Wolk: I was talking with some friends recently about the common mistake of recommending Alan Moore and Dave Gibbons' Watchmen, as great as it is, as a starting point for superhero comics--as one of them put it, that's like recommending The Seventh Seal as someone's first movie! For pure, unencumbered superhero joycore, I love Grant Morrison and Frank Quitely's All-Star Superman--if you've heard of Clark Kent and Lois Lane, you know everything you need to know to enjoy it, and it deepens with repeated reading. Brian Michael Bendis and Michael Gaydos's cruelly witty Alias, about a self-loathing ex-superheroine-turned-P.I., has lots of Easter eggs for the continuity-obsessed, but it probably works even better as a stand-alone story. And if you're at all into Victorian literature and/or want to sample Moore's work, the two volumes of The League of Extraordinary Gentlemen (drawn by Kevin O'Neill) are hugely fun on their own, and also illustrate by analogy the way a lot of the best superhero comics and other pulp art work: providing metaphors to illuminate the central concerns of their moment.
Amazon.com: You're as prolific a writer about music as you are about comics. How do you compare writing about the two?
Wolk: They're hard to compare--it feels like different parts of my brain deal with music and comics. I suppose both of them present the risk of paying too much attention to the words and missing the really important stuff. There's also much more of a tradition of music criticism with a strong, personal voice, and a richer shared vocabulary for talking about what's happening in music. ("Musical," for instance, is a perfectly normal word; there's no word that means "comics-ish"...) Right now, people writing about comics (in English, anyway) are still making it up as we go along, which is risky but exciting.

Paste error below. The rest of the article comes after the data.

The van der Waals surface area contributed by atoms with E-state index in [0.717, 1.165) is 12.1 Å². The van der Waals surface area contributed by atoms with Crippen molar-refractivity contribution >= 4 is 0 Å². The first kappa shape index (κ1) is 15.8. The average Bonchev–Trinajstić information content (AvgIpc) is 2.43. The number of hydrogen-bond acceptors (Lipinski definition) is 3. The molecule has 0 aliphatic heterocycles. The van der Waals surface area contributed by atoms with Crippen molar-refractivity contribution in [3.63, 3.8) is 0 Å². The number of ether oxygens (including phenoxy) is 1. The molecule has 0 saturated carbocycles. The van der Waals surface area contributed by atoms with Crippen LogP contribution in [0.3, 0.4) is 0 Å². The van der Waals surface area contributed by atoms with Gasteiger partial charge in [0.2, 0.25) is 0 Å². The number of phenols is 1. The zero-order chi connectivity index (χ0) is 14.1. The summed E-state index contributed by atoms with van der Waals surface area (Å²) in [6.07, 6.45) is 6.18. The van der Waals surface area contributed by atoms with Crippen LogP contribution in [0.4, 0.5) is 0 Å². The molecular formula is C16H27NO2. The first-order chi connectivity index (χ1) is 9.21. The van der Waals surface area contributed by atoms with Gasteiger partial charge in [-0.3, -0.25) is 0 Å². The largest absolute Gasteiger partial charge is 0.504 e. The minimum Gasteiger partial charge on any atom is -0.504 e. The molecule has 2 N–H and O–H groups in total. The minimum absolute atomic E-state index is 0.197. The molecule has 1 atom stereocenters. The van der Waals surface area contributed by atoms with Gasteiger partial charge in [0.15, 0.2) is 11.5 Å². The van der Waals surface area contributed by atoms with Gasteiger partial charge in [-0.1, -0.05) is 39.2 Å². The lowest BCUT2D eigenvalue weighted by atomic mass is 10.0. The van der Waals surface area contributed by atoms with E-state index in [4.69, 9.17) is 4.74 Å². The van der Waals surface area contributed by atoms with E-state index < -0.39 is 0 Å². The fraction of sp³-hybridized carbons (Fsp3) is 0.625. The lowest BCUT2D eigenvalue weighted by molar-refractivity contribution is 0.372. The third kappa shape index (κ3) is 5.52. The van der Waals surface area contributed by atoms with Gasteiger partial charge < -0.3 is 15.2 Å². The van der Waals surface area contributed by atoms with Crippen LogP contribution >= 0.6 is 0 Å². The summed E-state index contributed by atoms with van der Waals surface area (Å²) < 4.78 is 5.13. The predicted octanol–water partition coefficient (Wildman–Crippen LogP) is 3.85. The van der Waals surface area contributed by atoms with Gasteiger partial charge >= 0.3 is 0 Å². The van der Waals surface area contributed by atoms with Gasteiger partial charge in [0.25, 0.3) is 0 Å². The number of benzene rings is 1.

Amazon.com: I'm a big fan of your little book on James Brown's Live at the Apollo, my favorite so far in that wonderful 33 1/3 series, and one thing that struck me, having read your two books now, is that one, the James Brown book, is super-tight (fitting its subject I guess), aphoristic and efficient, while the other, Reading Comics, seems purposefully loose, willing to take a stroll and maybe not come back. Is that a difference you thought about while writing the two books?
Wolk: It was! I thought of Live at the Apollo as one long essay, a way of diagramming how the 35 minutes of that album exploded outwards in time, and I stole a lot of its tone and technique from George W.S. Trow's tiny fireball of a book Within the Context of No Context. I wanted Reading Comics to be more conversational--the idea was to open up as many arguments as I could, to try to broaden the way people talk about comics instead of codifying it.